U.S.-China trade war could “push the global economy into recession,” Bank of America warns amid tariff increase

Bank of America warned clients of a “global recessionary scenario” if a full trade war erupts as tensions between China and the U.S. escalated over the implementation of new tariffs.

The U.S. raised tariffs from 10 percent to 25 percent on $200 billion of Chinese goods on Friday, prompting a rebuke from the Chinese government and a vow to implement retaliatory measures. 

“We hope the United States will meet us halfway, and work with us to resolve existing issues through cooperation and consultation,” China’s Ministry of Commerce said in a statement. 

Wall Street analysts provided projections for a range of scenarios, including ominous predictions in the event of a full trade war.

“The worst-case scenario: an all-out trade war, with tariffs on the remaining Chinese goods, retaliation from China, and an increased risk of auto tariffs that could push the global economy into recession,” Savita Subramanian, Bank of America’s Head of United States Equity Strategy and United States Quantitative Strategy, wrote in a note to clients that considered three possible scenarios. 

“Based on typical market responses to similar issues, we expect that: (1) under a “Benign” scenario (deal reached), the S&P 500 could rally above 3000 in the near term; (2) under a “Brinkmanship” scenario (tariffs rise to 25%; deal eventually reached in 2H19), the S&P 500 could pull back 5% ahead of an extended period of volatility; and (3) under a full-fledged “Trade War” (25% tariffs on all Chinese goods, strong threat of auto tariffs), the S&P 500 could pull back 5-10% in the near term (typical pullback on geopolitical strife), with potential to enter bear market territory in a global recessionary scenario. Note that the typical peak-to-trough decline during S&P 500 bear markets is 30%” the Bank of America wrote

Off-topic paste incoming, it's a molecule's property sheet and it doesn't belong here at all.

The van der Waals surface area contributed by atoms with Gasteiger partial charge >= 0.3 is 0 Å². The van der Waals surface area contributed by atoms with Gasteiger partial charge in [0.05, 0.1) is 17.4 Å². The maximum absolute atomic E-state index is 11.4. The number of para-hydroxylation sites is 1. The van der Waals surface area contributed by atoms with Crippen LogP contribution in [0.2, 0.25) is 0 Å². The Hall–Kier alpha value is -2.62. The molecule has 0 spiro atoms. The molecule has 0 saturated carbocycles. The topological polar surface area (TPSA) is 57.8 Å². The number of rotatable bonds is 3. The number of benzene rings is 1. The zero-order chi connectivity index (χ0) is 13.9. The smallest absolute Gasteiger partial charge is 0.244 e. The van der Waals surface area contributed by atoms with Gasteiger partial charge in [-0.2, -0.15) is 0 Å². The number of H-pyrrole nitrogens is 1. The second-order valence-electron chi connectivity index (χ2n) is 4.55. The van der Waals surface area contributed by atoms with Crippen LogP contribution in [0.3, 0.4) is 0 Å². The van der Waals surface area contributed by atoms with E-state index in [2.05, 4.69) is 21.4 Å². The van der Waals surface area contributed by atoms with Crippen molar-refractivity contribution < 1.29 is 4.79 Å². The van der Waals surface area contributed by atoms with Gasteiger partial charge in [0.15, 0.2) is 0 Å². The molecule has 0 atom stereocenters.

The three major U.S. stock indices dropped before trading opened on Friday, following President Donald Trump’s tweet on Friday morning that “talks with China continue in a very congenial manner – there is absolutely no need to rush – as Tariffs are NOW being paid to the United States by China of 25% on 250 Billion Dollars worth of goods & products.”


President Donald Trump speaks during an event to honor the Boston Red Sox, at the White House, on May 9. Trump tweeted Sunday that he would levy the tariffs implemented Friday and add new tariffs on $325 billion of Chinese goods. His comments momentarily sent global markets plummeting downward.  Alex Wong/Getty Images

The implementation of new tariffs followed a sudden public rift in trade talks shortly before a Chinese delegation arrived in Washington this week for negotiations.

Vice President Mike Pence said last week that “President Trump remains very hopeful” about concluding an agreement to solve tensions, and Treasury Secretary had recently called talks between the two nations “productive.”

But, surprising analysts, Trump tweeted on Sunday that he would levy the tariffs implemented Friday and add new tariffs on $325 billion of Chinese goods. His comments threw the talks into uncertainty and momentarily sent global markets plummeting downward. 

Government sources told Reuters that last week China had backtracked on its commitments made in a 150-page draft agreement. Trump’s grievances focus on China’s technology acquisition policies, which he has been alleging involved intellectual property theft, and the U.S.-China trade deficit.

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